Reasons to get help
Hearing loss plays a significant role in many issues that impact our quality of life. That is why experts recommend early treatment.
Hearing loss impacts our emotional well-being
When we hear our best, there’s nothing stopping us from enjoying the sounds of laughter, music, nature or conversations with family and friends. Hearing these sounds helps fuel us, and undeniably makes moments more memorable and life more enjoyable.
When hearing is impaired, those sounds we’ve taken for granted fade — leading to a cascade of changes that could impact us emotionally.
- Hearing loss might cause embarrassment
- Missing favorite sounds might lead to sadness
- Missing critical information could create anxiety
- Not hearing conversations clearly might lead to feeling left out
- Feeling left out can lead to depression and social isolation
Hearing loss impacts our physical and mental health
Hearing loss plays a significant role in our physical and mental well-being — with a growing body of research linking hearing loss to dementia and cognitive decline. When we hear our best, it’s easy to stay engaged, alert and active.
When hearing is impaired, our sense of space shrinks, warning cues get missed, and we withdraw from social activities or situations. This leaves our physical and mental health vulnerable.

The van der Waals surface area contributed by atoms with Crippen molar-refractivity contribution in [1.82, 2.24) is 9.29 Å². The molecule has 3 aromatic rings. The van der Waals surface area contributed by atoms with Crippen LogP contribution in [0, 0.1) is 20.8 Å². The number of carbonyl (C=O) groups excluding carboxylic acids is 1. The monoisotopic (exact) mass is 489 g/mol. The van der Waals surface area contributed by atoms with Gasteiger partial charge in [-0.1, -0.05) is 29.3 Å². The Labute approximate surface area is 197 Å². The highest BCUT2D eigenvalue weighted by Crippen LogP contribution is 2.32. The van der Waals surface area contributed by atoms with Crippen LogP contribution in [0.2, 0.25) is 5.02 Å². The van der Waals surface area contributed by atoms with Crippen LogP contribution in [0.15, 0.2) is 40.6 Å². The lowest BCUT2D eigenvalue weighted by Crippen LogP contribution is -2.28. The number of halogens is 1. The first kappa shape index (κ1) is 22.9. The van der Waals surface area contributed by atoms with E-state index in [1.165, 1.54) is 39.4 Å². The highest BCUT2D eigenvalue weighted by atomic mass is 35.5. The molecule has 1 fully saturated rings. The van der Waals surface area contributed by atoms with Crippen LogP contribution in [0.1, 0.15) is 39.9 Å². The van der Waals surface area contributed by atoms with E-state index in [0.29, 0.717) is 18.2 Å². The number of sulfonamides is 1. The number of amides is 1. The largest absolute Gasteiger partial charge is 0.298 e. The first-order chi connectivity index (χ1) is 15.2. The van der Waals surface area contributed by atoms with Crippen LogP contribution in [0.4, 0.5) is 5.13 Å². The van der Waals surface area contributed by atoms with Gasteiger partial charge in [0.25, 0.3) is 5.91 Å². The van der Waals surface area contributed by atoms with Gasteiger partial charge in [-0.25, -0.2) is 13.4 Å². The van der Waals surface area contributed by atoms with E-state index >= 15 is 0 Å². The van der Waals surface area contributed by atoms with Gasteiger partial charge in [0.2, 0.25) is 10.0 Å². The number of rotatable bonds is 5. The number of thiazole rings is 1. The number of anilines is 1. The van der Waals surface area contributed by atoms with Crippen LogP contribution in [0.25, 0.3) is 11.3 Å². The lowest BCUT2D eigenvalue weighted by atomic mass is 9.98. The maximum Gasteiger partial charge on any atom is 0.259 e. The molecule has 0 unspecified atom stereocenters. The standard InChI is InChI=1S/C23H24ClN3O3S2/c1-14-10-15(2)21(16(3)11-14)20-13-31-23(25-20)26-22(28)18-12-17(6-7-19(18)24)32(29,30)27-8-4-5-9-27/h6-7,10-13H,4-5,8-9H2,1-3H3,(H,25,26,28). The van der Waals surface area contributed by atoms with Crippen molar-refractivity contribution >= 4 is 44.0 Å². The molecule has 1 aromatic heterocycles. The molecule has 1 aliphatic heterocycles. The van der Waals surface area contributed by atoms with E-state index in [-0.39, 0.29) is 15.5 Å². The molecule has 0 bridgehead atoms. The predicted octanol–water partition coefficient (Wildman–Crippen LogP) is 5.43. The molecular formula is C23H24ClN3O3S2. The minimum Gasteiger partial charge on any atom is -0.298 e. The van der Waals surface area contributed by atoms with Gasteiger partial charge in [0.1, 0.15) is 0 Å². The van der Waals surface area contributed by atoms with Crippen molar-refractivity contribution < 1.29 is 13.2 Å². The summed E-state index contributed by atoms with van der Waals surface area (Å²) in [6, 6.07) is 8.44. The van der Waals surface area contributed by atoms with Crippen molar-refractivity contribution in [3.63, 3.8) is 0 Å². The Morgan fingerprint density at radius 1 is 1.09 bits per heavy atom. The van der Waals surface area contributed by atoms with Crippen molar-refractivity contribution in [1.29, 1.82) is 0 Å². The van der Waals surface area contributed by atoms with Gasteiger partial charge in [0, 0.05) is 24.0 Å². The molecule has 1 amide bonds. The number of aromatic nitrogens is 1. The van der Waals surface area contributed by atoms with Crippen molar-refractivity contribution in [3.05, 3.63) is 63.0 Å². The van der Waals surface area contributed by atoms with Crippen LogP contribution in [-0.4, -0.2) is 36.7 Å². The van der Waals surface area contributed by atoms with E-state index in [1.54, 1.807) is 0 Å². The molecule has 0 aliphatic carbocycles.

- Adults with hearing loss are up to 5 times more likely to develop dementia4
- Hearing loss is linked to a three-fold risk of falling5
- Accidental injuries are up to 50 percent more likely for people with hearing loss6
Hearing loss impacts everyday life
More than anything else, hearing keeps us connected to the world around us. Whether it’s communicating with friends and family, interacting with colleagues, enjoying a recital, movie or TV show, or waking up to birds singing outside your window — when you hear better, you simply live better.
But when hearing is impaired, those connections, interactions and moments can be muted and strained, which has an impact on our quality of life.
- Missing a grandchild’s first words or a family dinner story
- Feeling left out of a conversation or a good joke
- Limiting once-fun social activities
- Feeling less independent, less confident and less secure
- Frustrating loved ones with constant requests to repeat what was said
- Not living life to the fullest because hearing loss is holding you back
*Statistics listed above pulled from 2017 WebMD Healthcare Professionals and Hearing Aid Wearer Study commissioned by Starkey Hearing Technologies. WebMD does not endorse any products or services.
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